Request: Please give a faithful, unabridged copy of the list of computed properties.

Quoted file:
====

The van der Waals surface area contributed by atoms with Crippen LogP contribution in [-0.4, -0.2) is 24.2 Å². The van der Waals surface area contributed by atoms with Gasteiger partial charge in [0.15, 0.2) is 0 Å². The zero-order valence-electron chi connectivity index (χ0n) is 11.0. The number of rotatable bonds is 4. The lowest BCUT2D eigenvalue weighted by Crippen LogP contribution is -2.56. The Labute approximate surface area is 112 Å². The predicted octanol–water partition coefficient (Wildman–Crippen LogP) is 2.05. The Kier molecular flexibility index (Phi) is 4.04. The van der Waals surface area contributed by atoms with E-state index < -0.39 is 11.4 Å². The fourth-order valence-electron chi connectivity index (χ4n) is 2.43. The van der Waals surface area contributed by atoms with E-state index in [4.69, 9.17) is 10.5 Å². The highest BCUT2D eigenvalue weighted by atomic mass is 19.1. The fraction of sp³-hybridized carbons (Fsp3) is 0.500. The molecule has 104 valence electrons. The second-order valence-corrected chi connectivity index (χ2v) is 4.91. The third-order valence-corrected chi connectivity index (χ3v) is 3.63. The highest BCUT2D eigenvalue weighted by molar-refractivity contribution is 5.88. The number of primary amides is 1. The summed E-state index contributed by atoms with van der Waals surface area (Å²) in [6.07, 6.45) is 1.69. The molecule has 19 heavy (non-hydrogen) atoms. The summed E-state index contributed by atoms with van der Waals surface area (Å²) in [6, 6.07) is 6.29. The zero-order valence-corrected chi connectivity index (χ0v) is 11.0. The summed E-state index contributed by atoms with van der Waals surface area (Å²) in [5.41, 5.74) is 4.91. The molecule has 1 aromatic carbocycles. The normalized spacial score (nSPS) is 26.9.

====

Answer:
The van der Waals surface area contributed by atoms with Crippen LogP contribution in [-0.4, -0.2) is 24.2 Å². The van der Waals surface area contributed by atoms with Gasteiger partial charge in [0.15, 0.2) is 0 Å². The zero-order valence-electron chi connectivity index (χ0n) is 11.0. The number of rotatable bonds is 4. The lowest BCUT2D eigenvalue weighted by Crippen LogP contribution is -2.56. The Labute approximate surface area is 112 Å². The predicted octanol–water partition coefficient (Wildman–Crippen LogP) is 2.05. The Kier molecular flexibility index (Phi) is 4.04. The van der Waals surface area contributed by atoms with E-state index < -0.39 is 11.4 Å². The fourth-order valence-electron chi connectivity index (χ4n) is 2.43. The van der Waals surface area contributed by atoms with E-state index in [4.69, 9.17) is 10.5 Å². The highest BCUT2D eigenvalue weighted by atomic mass is 19.1. The fraction of sp³-hybridized carbons (Fsp3) is 0.500. The molecule has 104 valence electrons. The second-order valence-corrected chi connectivity index (χ2v) is 4.91. The third-order valence-corrected chi connectivity index (χ3v) is 3.63. The highest BCUT2D eigenvalue weighted by molar-refractivity contribution is 5.88. The number of primary amides is 1. The summed E-state index contributed by atoms with van der Waals surface area (Å²) in [6.07, 6.45) is 1.69. The molecule has 19 heavy (non-hydrogen) atoms. The summed E-state index contributed by atoms with van der Waals surface area (Å²) in [6, 6.07) is 6.29. The zero-order valence-corrected chi connectivity index (χ0v) is 11.0. The summed E-state index contributed by atoms with van der Waals surface area (Å²) in [5.41, 5.74) is 4.91. The molecule has 1 aromatic carbocycles. The normalized spacial score (nSPS) is 26.9.